Column Basics | Types | Failure Patterns | End Conditions & Design

Column is a long cylindrical member subjected to axial compression. Column carries self-weight and load coming on it.  Generally,  load transfers through its longitudinal direction.  Column is categorized based on its height. These are;

  • Short Column
  • Long Column

Short Column

If the length of column is 15 times the least dimension of its cross-section, then column will be short column. Slenderness ratio of short column is up to 80. Slenderness ratio is the ratio between effective length of column and radius of gyration.

Long Column

If the length of column is more than 15 times the least dimension of its cross-section, then column will be categorized as long column. Slenderness ratio of long column is more than 80.

Radius of Gyration

If cross-sectional geometry of column is other than simple shapes like circle, square, rectangle etc. Then radius of gyration is required for the calculation of ultimate load that column can carry.  Minimum value of radius of gyration is adopted during the design of columns. For getting minimum value, use minimum value of moment of inertia in the formula. Radius of gyration is directly proportional to the moment of inertia.

Radius of Gyration is the minimum radius from the centroid of column cross-section. It is denoted by “K” or “r’’.  It is measured in millimeter, centimeter, inches etc..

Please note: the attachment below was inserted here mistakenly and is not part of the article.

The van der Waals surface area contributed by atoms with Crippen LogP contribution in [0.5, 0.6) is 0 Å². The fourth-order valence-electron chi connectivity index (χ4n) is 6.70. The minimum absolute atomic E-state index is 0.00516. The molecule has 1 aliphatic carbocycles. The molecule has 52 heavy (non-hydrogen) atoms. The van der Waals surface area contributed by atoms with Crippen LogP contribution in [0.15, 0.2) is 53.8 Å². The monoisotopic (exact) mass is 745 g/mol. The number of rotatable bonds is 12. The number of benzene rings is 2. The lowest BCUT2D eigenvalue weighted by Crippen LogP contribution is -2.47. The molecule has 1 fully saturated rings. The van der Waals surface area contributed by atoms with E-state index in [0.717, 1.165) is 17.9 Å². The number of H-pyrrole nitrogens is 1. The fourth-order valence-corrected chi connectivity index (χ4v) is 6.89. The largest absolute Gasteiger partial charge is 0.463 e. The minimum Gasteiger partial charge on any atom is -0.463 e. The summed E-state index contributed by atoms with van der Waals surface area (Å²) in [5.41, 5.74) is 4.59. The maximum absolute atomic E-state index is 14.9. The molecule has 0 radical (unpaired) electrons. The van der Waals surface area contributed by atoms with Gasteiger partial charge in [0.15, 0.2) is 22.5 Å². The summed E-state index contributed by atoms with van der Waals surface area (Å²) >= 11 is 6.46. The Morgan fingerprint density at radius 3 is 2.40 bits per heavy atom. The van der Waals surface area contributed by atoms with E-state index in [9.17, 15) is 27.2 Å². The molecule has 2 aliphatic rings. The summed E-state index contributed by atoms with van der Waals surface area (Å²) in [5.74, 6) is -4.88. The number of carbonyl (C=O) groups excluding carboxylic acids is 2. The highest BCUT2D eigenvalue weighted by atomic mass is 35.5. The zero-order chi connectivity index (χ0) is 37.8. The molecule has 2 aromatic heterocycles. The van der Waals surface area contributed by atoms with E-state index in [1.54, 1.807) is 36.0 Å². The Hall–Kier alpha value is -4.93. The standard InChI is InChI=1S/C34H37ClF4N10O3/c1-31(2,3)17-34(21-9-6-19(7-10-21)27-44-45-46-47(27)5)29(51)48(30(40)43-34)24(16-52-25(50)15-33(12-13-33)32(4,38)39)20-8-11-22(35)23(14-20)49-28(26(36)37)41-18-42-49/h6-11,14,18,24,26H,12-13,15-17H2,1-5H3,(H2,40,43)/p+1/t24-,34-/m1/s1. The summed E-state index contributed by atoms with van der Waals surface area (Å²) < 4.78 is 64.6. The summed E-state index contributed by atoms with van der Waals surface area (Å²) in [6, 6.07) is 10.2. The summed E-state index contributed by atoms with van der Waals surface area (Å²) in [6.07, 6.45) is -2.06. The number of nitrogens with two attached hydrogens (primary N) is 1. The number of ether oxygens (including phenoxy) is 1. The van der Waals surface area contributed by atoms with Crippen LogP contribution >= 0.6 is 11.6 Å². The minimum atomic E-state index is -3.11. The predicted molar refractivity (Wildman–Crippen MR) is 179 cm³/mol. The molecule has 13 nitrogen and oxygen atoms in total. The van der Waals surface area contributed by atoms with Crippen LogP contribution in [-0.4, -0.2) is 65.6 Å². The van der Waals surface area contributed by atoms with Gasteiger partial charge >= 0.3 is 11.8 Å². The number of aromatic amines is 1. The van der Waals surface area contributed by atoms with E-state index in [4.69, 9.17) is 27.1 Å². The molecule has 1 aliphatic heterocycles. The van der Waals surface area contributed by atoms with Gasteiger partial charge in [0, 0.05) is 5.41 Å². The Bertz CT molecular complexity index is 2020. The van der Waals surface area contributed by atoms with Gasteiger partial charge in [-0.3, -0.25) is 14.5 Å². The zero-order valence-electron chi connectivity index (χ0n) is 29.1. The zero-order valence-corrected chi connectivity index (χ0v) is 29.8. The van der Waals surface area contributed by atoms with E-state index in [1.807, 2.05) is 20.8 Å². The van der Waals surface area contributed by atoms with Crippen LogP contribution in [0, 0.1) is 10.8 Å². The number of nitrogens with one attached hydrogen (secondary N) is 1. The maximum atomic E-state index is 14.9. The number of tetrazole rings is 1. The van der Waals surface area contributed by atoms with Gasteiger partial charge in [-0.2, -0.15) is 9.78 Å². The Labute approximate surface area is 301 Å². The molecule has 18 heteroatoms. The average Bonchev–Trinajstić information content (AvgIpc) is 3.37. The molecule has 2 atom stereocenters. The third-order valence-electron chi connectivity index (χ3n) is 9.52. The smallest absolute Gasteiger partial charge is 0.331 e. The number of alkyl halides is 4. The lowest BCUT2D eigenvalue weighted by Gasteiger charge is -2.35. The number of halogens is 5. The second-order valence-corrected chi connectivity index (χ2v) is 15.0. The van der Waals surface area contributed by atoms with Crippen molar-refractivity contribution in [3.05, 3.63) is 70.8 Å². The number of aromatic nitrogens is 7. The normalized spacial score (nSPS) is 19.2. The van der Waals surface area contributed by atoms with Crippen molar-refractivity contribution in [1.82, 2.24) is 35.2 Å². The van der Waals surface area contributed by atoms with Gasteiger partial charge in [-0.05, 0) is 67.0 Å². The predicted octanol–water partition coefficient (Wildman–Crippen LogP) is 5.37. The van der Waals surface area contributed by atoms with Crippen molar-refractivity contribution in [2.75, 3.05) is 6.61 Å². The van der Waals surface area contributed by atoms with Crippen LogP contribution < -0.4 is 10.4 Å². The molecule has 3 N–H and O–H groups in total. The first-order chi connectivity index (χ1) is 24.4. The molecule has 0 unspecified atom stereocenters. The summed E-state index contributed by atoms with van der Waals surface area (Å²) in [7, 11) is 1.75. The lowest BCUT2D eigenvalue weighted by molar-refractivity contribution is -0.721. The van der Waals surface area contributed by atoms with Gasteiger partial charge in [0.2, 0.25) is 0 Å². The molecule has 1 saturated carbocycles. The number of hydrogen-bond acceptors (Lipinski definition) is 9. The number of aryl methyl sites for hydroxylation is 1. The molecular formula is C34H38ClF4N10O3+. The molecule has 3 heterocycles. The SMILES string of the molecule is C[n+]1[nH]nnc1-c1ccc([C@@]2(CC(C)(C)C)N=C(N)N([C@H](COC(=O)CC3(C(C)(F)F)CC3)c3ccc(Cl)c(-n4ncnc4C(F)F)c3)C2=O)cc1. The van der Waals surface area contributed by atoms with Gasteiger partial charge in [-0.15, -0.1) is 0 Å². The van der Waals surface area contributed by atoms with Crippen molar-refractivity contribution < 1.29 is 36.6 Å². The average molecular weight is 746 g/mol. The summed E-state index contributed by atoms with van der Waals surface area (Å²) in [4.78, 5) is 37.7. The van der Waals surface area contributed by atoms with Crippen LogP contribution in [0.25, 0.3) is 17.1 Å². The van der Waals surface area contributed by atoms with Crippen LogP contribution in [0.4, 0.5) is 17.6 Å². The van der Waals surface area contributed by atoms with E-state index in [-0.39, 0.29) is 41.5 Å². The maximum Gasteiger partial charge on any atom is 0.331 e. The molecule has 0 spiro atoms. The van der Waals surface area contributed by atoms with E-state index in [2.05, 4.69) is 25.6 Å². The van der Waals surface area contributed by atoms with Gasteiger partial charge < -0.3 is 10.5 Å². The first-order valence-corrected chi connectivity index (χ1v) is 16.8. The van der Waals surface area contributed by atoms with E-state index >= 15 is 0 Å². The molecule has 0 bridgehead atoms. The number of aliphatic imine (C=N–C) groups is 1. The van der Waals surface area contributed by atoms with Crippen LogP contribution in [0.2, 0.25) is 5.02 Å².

Radius of Gyration Formula

\(\large K\space\ =\space\ \sqrt\frac{I}{A}\)

Mathematically, Radius of gyration can be represented as;

Where,

K = Radius of Gyration

I = Moment of Inertia

A = Cross-sectional Area.

Note: During the design of column, minimum value of radius of gyration is adopted. For that always take least value of moment of inertia in formula.

Column Failure Patterns

Failure pattern of short column is totally different than long column patterns. Short column directly fails at the maximum value of direct stress it can take. In result of this, column material fails and get crushed. Long column buckles on the application of load. Bending stress produces in result of buckling which results in column failure. Short column of same material and same cross section will carry more load as compared to longer column.

Column Failure Patterns | Long Column | Short Column

Column Loading Patterns

There are two types of column loading patterns. Patterns depend on the location where load is acting. These are;

  • Axially Loaded Column
  • Eccentric Loaded Column

Axially Loaded Column

Axially loaded columns are the one where load acts at the centroid of column cross-section. This is also known as concentric loaded column. Resistance of axial loaded column is more against buckling than eccentric loaded column. As shown in figure below;

Axially Loaded Column |Concentric Loaded Column

Eccentric Loaded Column

If load acts away from centroid of column cross-section, then such column is known as eccentric loaded column. Resistance of eccentric loaded column against buckling is very less than concentrically loaded column. If both types of loaded columns have same cross-section and material, then axially loaded column will be considered as stronger.